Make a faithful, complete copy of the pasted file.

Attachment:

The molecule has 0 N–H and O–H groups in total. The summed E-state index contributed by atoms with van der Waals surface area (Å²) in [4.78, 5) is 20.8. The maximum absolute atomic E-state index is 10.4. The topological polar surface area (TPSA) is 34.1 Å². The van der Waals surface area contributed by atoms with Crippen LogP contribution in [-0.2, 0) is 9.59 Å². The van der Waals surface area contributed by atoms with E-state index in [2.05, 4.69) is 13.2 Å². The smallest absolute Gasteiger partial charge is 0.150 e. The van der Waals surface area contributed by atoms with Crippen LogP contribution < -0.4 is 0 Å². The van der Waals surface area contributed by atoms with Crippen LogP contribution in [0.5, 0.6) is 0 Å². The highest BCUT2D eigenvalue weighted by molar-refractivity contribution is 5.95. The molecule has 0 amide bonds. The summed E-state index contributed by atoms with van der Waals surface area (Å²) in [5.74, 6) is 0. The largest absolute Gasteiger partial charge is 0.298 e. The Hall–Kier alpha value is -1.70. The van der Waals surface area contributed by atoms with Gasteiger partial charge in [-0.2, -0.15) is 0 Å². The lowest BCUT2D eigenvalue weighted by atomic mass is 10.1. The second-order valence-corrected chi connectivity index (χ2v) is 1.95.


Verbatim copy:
The molecule has 0 N–H and O–H groups in total. The summed E-state index contributed by atoms with van der Waals surface area (Å²) in [4.78, 5) is 20.8. The maximum absolute atomic E-state index is 10.4. The topological polar surface area (TPSA) is 34.1 Å². The van der Waals surface area contributed by atoms with Crippen LogP contribution in [-0.2, 0) is 9.59 Å². The van der Waals surface area contributed by atoms with E-state index in [2.05, 4.69) is 13.2 Å². The smallest absolute Gasteiger partial charge is 0.150 e. The van der Waals surface area contributed by atoms with Crippen LogP contribution < -0.4 is 0 Å². The van der Waals surface area contributed by atoms with Crippen LogP contribution in [0.5, 0.6) is 0 Å². The highest BCUT2D eigenvalue weighted by molar-refractivity contribution is 5.95. The molecule has 0 amide bonds. The summed E-state index contributed by atoms with van der Waals surface area (Å²) in [5.74, 6) is 0. The largest absolute Gasteiger partial charge is 0.298 e. The Hall–Kier alpha value is -1.70. The van der Waals surface area contributed by atoms with Gasteiger partial charge in [-0.2, -0.15) is 0 Å². The lowest BCUT2D eigenvalue weighted by atomic mass is 10.1. The second-order valence-corrected chi connectivity index (χ2v) is 1.95.